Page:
Splinter Cell Review

Splinter Cell Review - Page 1 from TweakTown's online gaming review, article and guide content pages.

Developer / Publisher: NA
4 minutes & 38 seconds read time


Welcome to the world of super agent activity. As the government's last resort, you are Sam Fisher, an agent to a super secretive sub-agency of the NSA. Taking the role of a recon, a spy and an assassin, it is your job to iron out issues that go far beyond the scope of police work. If you die or become captured, your existence will be denied. However there is one thing that can not be denied, and that is the success of Splinter Cell on the Xbox. Could the same be predicted for the PC version?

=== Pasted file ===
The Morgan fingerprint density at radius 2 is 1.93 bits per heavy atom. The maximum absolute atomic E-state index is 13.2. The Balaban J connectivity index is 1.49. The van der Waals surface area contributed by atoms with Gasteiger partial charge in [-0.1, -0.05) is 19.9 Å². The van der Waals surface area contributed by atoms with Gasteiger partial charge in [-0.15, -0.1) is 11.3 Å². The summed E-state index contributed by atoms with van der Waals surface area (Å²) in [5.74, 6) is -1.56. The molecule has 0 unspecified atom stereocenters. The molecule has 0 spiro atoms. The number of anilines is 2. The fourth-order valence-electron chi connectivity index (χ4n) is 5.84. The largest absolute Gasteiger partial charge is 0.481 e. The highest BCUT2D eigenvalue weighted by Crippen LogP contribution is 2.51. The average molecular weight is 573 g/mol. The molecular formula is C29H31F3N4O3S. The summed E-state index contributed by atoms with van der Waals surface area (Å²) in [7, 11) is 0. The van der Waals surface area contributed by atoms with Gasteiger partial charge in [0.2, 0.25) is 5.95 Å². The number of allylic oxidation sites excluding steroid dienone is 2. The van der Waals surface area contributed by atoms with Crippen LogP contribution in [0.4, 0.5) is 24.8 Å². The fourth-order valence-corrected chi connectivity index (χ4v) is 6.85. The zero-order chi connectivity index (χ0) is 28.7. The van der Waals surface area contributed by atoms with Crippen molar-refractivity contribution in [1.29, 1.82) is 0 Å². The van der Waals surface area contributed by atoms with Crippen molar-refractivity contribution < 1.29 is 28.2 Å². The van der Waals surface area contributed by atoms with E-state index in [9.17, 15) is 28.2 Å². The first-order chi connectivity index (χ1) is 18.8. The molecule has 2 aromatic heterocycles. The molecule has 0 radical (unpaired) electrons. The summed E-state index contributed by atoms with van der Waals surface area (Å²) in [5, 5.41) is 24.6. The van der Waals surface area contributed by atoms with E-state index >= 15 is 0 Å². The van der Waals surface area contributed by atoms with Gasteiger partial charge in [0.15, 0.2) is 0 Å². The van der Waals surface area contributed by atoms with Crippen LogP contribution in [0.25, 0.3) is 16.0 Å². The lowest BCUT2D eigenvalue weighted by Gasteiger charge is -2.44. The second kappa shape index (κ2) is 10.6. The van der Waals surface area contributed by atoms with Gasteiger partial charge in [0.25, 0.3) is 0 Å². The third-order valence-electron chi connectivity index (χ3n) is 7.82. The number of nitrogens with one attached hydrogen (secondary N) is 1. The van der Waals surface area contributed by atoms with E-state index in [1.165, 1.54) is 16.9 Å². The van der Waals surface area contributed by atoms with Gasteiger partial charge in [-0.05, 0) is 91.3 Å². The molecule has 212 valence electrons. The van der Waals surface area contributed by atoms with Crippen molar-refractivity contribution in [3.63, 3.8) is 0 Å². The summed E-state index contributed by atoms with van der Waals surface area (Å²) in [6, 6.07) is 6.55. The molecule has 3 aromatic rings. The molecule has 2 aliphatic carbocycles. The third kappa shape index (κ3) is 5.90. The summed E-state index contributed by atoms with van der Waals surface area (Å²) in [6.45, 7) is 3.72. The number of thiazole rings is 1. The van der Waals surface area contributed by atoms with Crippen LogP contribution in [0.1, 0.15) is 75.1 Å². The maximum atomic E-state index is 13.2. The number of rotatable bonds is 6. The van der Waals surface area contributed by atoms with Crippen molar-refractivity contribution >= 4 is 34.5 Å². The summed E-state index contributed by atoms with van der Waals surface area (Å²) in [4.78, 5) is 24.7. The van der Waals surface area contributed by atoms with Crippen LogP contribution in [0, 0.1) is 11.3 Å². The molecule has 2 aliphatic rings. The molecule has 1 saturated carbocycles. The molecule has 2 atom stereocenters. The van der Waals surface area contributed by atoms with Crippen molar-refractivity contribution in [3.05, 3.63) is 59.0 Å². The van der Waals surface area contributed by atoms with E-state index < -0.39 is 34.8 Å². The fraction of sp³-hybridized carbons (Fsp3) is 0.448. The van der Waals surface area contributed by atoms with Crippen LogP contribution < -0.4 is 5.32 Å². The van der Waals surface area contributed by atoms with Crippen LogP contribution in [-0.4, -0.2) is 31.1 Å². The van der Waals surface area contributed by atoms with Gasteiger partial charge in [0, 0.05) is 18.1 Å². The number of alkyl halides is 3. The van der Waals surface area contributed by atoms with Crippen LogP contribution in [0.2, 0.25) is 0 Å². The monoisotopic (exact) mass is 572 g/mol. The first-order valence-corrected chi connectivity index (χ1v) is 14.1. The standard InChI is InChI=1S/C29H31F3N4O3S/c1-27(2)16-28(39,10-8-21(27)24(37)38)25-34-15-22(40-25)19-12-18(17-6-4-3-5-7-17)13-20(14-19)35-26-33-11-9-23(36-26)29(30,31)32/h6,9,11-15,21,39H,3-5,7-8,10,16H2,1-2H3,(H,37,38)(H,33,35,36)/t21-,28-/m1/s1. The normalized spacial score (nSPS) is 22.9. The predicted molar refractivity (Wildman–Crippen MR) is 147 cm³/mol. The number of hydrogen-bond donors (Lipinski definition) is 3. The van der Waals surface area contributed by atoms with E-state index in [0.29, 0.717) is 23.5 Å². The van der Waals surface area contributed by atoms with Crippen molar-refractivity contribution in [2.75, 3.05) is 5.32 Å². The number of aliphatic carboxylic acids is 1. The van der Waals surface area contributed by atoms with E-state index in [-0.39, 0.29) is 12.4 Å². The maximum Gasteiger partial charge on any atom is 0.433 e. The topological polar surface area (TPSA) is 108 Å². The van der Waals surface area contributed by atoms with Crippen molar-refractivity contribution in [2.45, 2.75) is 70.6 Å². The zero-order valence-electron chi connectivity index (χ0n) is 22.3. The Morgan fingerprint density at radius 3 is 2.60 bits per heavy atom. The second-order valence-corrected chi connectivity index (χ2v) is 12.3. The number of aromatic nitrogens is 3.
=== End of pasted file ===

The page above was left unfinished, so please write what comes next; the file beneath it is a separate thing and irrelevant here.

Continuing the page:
Gameplay - 8.5/10:

After an extensive training session, which is compulsory to complete, you are finally into the heat of the game. Most of the basic maneuvers are covered, from the sub standard climb to the relatively useless wall-to-wall 'splits' trick. I say relatively useless because, well, it is hardly ever used in the actual game, but a treat to witness nonetheless.

Naturally, you start the game off with somewhat little access to weaponry and gadgets. However as the game progresses and gets a little bit harder here and there, your arsenal improves and soon enough your one propeller short of becoming inspector gadget. The training won't cover most gadgets so you sort of have to pick them up on the fly, like the laser mic, but there is a handy ingame manual describing the use of most of these gadgets.